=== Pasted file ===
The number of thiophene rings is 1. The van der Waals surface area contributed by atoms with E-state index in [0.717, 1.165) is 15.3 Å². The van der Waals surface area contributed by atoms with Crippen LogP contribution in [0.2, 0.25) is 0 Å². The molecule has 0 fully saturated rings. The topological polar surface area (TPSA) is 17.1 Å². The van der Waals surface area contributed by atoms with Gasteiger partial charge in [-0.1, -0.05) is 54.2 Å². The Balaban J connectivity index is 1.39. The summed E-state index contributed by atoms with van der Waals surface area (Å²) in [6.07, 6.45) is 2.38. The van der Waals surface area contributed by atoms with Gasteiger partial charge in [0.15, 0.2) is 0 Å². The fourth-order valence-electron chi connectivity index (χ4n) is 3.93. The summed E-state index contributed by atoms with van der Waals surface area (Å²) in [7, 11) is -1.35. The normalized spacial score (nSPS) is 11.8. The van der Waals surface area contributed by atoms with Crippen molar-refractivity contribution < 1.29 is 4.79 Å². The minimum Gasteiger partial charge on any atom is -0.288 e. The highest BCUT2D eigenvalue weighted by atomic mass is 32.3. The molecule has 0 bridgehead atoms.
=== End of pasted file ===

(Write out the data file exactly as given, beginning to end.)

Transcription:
The number of thiophene rings is 1. The van der Waals surface area contributed by atoms with E-state index in [0.717, 1.165) is 15.3 Å². The van der Waals surface area contributed by atoms with Crippen LogP contribution in [0.2, 0.25) is 0 Å². The molecule has 0 fully saturated rings. The topological polar surface area (TPSA) is 17.1 Å². The van der Waals surface area contributed by atoms with Gasteiger partial charge in [-0.1, -0.05) is 54.2 Å². The Balaban J connectivity index is 1.39. The summed E-state index contributed by atoms with van der Waals surface area (Å²) in [6.07, 6.45) is 2.38. The van der Waals surface area contributed by atoms with Gasteiger partial charge in [0.15, 0.2) is 0 Å². The fourth-order valence-electron chi connectivity index (χ4n) is 3.93. The summed E-state index contributed by atoms with van der Waals surface area (Å²) in [7, 11) is -1.35. The normalized spacial score (nSPS) is 11.8. The van der Waals surface area contributed by atoms with Crippen molar-refractivity contribution < 1.29 is 4.79 Å². The minimum Gasteiger partial charge on any atom is -0.288 e. The highest BCUT2D eigenvalue weighted by atomic mass is 32.3. The molecule has 0 bridgehead atoms.